George Sale, The Koran, commonly called the Alcoran of Mohammed, translated into English immediately from the original Arabic; with Explanatory Notes, taken from the most approved Commentators. To which is prefixed A Preliminary Discource (1734)

Dedication.

notwithstanding the distinction of a learned writer, who seems to think it a greater crime to make use of an imposture to set up a new religion, founded on the acknowledgment of one true God, and to destroy idolatry, than to use the same means to gain reception to rules and regulations for the more orderly practice of heathenism already established.

To be acquainted with the various laws and constitutions of civilised nations, especially of those who flourish in our own time, is, perhaps, the most useful part of knowledge: wherein tho’ your Lordship, who shines with so much distinction in the noblest assembly in the world, peculiarly excels; yet as the law of Mohammed, by reason of the odium it lies under, and the strangeness of the language in which it is written, has been so much neglected, I flatter myself some things in the following sheets may be new even to a person of your Lordship’s extensive learning; and if what I have written may be any entertaining or acceptable to your Lordship, I shall not regret the pains it has cost me.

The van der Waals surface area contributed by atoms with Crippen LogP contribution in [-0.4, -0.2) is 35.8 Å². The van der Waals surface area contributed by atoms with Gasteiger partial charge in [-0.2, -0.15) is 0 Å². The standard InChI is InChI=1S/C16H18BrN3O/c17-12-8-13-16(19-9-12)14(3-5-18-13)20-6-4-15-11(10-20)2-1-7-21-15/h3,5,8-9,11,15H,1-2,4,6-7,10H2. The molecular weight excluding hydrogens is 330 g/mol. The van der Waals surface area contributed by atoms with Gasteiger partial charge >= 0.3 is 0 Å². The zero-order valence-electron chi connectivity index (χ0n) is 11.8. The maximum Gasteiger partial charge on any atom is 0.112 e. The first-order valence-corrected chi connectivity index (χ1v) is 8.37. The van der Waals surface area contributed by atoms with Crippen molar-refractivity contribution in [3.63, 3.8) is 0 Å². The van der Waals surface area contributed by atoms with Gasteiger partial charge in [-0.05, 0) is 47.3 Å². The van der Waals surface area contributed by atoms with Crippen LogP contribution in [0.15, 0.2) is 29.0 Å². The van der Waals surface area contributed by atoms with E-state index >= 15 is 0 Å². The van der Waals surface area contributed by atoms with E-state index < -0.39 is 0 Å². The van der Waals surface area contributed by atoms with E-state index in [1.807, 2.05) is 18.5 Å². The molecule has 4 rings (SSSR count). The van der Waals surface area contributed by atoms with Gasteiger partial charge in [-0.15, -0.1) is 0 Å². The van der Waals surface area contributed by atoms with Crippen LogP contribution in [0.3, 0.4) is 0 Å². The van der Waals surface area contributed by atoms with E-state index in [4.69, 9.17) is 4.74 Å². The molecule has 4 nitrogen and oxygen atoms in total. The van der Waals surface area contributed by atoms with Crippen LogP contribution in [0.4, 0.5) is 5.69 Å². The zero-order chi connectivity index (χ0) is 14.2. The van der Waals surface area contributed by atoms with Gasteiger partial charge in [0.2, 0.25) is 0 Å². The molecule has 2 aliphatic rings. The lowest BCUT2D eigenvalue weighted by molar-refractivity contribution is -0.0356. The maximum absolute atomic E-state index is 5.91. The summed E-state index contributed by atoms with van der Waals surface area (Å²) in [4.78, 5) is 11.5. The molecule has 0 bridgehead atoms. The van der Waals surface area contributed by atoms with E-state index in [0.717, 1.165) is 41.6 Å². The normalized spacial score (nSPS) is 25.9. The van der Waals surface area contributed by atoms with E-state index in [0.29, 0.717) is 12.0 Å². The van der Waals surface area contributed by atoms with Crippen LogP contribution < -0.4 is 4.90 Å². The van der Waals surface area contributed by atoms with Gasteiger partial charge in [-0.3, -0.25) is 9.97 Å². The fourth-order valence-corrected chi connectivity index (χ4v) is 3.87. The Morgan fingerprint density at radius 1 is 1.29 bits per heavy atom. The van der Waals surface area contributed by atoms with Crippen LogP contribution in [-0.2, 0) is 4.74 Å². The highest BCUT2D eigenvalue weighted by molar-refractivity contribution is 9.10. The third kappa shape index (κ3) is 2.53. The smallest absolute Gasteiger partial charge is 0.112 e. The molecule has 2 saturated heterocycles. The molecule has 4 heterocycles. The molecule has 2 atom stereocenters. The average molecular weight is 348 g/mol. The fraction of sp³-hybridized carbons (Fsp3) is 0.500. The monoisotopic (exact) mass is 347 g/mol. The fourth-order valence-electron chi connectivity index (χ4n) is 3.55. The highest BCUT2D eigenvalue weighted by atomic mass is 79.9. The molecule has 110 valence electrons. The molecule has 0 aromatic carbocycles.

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George Sale, The Koran, commonly called the Alcoran of Mohammed, translated into English immediately from the original Arabic; with Explanatory Notes, taken from the most approved Commentators. To which is prefixed A Preliminary Discource, C. Ackers in St. John’s-Street, for J. Wilcon at Virgil’s Head overagainst the New Church in the Strand., Consulted online at “Quran Archive - Texts and Studies on the Quran” on 28 Sep. 2022: http://quran-archive.org/explorer/george-sale/1734?page=4